Arriving in Endwell, my second childhood home #AtoZChallenge

A is for Arriving: First of twenty-six posts in the April 2020 Blogging From A to Z Challenge on the theme “Endwell: My Elementary Years”— where my genealogy journey germinated. Wish me luck!

The last post of my A to Z Challenge 2017 series on my early childhood had me Zooming off to Endwell with my parents and younger brothers to my second childhood home.

This series picks up my story of Arriving in Endwell, N.Y. and moving into the tiny house where I would live with my family through the end of high school.

A Baby Boom bonanza

My first childhood home Whispering Chimneys was an 1850s farmhouse near Albany, N.Y., where I lived with my parents, maternal grandparents and younger brothers until I was seven.

My second childhood home. My second childhood  home on Malverne Rd. in Endwell, N.Y., was much smaller than my first. But on the dead-end street bustling with Baby Boom children, we kids were rarely inside. Photo: Norman J. Charboneau

I had friends at school, but the nearest neighbor children were Kathy and Carol Ann — who lived across Route 20, a highway I was forbidden to cross without an adult. So I was used to a certain amount of solitude.

Our new Malverne Road neighborhood, however, was the polar opposite. It was a dead end street with no through traffic, which meant we were free to cross or even play in the road. Even more amazing, there were dozens of children — a Baby Boom bonanza that took some getting used to!

My moving day injury

I made an early trip to Endwell with my dad so he could do some indoor painting to get our new home ready. We slept on Army cots in the empty, echoey house — and I met some of my future playmates when showed up in the front yard to look me over.
Red vintage bike. I learned to ride a bike like this on the farm where I spent my early childhood. But it was a bit trickier to manoeuver on the dirt-and-tar street where our second house was located. Photo: Jill Wellington/pixabay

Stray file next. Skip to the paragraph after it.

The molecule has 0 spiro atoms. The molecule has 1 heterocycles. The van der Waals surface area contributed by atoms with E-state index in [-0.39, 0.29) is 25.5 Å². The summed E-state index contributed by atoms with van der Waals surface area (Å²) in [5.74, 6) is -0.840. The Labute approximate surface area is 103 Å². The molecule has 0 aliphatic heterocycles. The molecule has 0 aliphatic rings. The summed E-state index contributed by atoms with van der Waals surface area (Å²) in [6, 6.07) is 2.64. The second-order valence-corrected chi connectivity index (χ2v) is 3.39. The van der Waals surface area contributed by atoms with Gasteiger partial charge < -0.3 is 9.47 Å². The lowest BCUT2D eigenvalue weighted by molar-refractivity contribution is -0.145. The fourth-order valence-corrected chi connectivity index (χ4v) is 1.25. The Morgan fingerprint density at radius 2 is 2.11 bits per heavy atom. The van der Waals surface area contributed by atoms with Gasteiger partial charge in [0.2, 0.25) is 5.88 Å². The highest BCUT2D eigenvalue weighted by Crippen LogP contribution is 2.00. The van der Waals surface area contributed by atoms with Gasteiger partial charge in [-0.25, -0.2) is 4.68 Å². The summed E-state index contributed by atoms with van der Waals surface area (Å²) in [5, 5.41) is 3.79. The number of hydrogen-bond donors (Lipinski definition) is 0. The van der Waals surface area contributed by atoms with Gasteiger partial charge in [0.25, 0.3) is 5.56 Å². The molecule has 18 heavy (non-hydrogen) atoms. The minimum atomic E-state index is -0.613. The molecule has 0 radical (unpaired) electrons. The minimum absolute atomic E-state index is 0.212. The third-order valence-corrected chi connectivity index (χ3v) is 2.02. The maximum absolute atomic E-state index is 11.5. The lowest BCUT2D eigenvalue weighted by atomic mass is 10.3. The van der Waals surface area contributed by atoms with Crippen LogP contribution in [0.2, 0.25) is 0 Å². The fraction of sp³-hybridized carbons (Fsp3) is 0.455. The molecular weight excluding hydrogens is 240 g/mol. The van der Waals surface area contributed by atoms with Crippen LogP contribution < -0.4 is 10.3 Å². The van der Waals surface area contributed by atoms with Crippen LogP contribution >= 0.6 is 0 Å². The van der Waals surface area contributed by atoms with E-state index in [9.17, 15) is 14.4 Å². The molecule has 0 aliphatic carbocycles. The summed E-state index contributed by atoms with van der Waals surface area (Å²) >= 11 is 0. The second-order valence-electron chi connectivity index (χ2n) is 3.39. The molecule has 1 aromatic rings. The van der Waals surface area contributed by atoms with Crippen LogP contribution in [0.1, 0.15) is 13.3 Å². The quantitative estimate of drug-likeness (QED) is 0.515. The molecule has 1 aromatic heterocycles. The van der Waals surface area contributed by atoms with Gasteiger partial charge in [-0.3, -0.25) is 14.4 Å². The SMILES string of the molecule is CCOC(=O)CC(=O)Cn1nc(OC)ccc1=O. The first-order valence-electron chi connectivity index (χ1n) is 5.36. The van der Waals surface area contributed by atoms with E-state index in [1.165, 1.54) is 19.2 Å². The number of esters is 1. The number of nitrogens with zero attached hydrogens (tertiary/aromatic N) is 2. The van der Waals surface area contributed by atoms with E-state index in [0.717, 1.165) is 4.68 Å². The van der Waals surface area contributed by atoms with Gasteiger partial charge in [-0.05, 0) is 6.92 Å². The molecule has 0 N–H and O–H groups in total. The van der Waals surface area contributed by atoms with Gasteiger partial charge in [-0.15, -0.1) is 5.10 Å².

After that came moving day, when the whole family — my grandparents included — drove along behind our moving van on the three-hour trip to our new house.

One of the first things the movers unloaded was my vintage bicycle from the farm — and I hopped on to give it a whirl on the dirt-and-tar covered street (pavement and curbs were still in the future).

I’m not sure if it was the excitement of moving or the stickiness of the tar, but next thing I knew I was head over heels on the ground with a gash on my right forearm — made by my bike’s gripless silver handlebars. Ouch!

Luckily, the movers never missed a beat. They set down the furniture, rummaged in their huge truck, brought out a first-aid kit — and before you know it, I was all patched up and back on my bike.

I was also left with a lasting memento of that fateful day. Even today all I have to do is look down at the small, faded scar on my forearm to fondly remember Arriving in Endwell as if it was yesterday!

Up next: B is for Brothers and BoondoglePlease stop back! 

© 2020 Molly Charboneau. All rights reserved.

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16 thoughts on “Arriving in Endwell, my second childhood home #AtoZChallenge”

  1. Love this post Molly! Yes–such fun riding our bicycles…and I can even remember my tricycle while living in Princeton NJ with my aunt and uncle.
    My flip-top accident happened years later when I was pretending to be riding a chariot after seeing the movie Ben Hur and went right over the handlebars! Not Ben Hur!

    1. Such a shame. Bikes were like cars for us kids — we could travel much further than on foot. What a sense of freedom!

  2. It’s fun to write and relive our youth! I’ll be back for more as we busily post our blog A to Z’s daily!

  3. Yeah all the firsts in life always have special memories…. And the scar must be like a reminder and you must be now glad you have it as something from the past 🙂

    Will look forward for more posts on the A2Z blogging challenge!!

  4. At least you will never forget your first day at your new house! I got a scar on my knee from coasting too fast downhill on my tricycle and flipping over at the end. I’ll never forget that day either!
    Blogging A to Z

    1. Trauma somehow anchors memory — I would likely have forgotten the fine details of moving day if I hadn’t crashed my bike.

    1. My bike was blue also! And yes, our street was totally fun — one big playground after school, on weekends and in the summer.

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